The Financing of Industry, 1970-89: An International Comparison
AbstractThe main aims of this paper are, first, to construct a consistent comparative set of data on the sources of finance for investment over the period 1970--89 for Germany, Japan, the United Kingdom and the United States and second, to challenge some conventional views of the international differences in financing patterns. The paper documents the substantial problems of international comparisons, and argues that net sources and using data based on National Income Accounts provide the most appropriate and consistent information. We conclude that there is no `market-based' Anglo-US pattern of financing of industry. Germany, the United Kingdom and the United States are internally financed with small or negative contributions from market sources. Japan has been more externally financed with both banks and markets contributing larger shares than in the former group. Over the 1980s, the period of financial liberalization, all countries, except Japan, have become more internally and less market financed.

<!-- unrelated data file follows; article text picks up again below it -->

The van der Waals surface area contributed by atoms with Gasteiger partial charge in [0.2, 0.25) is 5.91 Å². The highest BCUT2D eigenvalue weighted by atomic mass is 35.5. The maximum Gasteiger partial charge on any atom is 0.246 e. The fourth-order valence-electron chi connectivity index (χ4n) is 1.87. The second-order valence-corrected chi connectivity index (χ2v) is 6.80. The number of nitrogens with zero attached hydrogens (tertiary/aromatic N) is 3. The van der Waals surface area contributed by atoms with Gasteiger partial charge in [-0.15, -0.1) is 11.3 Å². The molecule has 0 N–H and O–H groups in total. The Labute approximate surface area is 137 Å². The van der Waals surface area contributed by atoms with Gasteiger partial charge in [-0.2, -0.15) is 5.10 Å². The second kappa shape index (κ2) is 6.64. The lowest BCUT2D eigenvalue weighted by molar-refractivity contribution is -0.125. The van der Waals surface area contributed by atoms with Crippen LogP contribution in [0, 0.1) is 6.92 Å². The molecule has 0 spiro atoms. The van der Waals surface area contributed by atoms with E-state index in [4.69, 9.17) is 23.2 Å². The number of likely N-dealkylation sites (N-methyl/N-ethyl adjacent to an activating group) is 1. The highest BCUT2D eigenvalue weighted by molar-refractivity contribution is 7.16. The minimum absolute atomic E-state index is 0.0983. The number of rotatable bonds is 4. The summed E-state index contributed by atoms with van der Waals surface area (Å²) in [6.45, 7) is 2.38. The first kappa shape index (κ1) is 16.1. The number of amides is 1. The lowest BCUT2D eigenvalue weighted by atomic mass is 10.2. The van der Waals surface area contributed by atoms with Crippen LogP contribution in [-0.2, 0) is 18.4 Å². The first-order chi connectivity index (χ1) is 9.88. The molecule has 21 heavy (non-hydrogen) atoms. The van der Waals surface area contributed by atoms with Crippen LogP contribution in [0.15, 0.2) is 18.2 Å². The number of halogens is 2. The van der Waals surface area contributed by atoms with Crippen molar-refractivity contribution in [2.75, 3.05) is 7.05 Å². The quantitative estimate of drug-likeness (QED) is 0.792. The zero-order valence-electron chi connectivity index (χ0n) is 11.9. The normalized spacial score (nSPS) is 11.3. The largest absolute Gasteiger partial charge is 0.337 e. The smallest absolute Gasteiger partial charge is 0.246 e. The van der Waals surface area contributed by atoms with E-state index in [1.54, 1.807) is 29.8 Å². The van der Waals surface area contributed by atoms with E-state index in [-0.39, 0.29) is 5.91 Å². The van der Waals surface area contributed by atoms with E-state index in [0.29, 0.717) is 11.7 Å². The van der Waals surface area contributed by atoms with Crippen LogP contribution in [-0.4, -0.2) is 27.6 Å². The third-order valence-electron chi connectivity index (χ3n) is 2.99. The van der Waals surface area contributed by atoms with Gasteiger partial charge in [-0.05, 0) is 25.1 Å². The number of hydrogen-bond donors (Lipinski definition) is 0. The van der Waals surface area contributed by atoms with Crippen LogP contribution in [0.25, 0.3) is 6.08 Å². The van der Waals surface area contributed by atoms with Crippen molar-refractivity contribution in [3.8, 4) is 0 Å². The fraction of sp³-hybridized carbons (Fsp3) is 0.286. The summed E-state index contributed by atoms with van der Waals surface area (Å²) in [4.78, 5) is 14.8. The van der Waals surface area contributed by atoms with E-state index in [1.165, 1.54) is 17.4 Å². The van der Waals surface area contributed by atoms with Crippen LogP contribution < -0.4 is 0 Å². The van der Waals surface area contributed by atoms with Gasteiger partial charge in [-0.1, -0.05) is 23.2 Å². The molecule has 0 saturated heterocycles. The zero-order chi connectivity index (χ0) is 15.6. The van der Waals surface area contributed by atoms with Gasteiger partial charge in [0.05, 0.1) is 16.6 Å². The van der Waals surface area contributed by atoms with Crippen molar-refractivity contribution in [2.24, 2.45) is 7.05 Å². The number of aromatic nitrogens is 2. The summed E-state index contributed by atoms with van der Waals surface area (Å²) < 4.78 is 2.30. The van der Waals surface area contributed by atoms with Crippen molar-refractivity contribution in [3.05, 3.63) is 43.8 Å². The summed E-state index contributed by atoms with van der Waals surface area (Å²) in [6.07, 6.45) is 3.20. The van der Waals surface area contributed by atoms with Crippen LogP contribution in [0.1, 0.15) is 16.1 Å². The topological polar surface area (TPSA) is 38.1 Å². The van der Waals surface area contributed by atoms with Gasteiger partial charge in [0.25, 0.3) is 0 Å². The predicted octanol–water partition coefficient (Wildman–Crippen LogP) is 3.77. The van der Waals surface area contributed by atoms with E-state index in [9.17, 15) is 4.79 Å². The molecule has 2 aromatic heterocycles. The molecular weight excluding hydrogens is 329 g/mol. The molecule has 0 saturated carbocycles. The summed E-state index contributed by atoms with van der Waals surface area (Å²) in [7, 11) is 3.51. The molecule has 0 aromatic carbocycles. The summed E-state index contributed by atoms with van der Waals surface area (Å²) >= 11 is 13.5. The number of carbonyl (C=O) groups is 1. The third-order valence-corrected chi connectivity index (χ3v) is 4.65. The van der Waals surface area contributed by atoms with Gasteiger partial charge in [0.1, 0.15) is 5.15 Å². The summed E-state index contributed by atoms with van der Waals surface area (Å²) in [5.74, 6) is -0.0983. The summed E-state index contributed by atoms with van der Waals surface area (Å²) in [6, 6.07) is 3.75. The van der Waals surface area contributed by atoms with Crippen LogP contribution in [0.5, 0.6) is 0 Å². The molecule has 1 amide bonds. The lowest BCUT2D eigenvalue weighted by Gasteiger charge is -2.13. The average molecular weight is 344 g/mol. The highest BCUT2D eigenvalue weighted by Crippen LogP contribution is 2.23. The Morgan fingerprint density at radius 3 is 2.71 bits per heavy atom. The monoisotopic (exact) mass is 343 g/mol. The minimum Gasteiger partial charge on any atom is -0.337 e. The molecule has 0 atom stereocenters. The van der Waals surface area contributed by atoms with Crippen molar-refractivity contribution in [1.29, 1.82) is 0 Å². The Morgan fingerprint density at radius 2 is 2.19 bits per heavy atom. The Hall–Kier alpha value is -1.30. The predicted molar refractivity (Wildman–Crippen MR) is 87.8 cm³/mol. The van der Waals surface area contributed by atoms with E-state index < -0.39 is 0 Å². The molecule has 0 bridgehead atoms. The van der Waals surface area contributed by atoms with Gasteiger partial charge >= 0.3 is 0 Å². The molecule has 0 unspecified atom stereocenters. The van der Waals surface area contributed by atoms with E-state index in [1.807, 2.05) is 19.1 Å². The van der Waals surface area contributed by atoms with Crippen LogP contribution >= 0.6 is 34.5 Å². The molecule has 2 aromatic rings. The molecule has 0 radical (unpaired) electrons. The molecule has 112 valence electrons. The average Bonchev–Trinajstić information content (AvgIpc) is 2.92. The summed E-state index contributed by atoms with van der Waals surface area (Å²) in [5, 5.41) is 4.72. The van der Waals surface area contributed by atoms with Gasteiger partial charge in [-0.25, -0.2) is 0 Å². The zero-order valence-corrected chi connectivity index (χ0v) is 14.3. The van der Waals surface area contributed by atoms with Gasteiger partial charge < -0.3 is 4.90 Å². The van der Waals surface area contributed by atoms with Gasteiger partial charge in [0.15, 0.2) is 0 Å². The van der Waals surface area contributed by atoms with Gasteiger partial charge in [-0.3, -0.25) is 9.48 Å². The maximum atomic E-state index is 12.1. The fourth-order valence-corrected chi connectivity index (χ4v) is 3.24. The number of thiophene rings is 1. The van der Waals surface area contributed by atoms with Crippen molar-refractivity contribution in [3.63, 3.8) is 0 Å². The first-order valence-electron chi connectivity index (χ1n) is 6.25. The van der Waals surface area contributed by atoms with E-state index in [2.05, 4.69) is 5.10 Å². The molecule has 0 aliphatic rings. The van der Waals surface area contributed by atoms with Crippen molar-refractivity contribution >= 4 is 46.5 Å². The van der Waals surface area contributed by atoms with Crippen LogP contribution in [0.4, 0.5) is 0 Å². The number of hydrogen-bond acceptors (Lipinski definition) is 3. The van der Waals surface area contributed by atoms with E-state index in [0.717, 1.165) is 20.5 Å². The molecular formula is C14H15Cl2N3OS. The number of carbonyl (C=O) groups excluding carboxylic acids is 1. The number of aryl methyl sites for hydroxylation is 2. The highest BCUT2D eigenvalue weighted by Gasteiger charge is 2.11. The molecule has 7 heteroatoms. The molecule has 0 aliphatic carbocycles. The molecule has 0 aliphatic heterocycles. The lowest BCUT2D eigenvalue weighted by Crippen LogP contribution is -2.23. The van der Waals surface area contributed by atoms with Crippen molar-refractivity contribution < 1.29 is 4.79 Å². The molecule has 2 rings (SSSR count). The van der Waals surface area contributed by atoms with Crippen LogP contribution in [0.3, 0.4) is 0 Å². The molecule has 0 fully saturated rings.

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Bibliographic InfoPaper provided by C.E.P.R. Discussion Papers in its series CEPR Discussion Papers with number 948.
Date of creation: May 1994
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Find related papers by JEL classification:
- G20 - Financial Economics - - Financial Institutions and Services - - - General
- G32 - Financial Economics - - Corporate Finance and Governance - - - Financing Policy; Financial Risk and Risk Management; Capital and Ownership Structure; Value of Firms; Goodwill
- G38 - Financial Economics - - Corporate Finance and Governance - - - Government Policy and Regulation
- P52 - Economic Systems - - Comparative Economic Systems - - - Comparative Studies of Particular Economies
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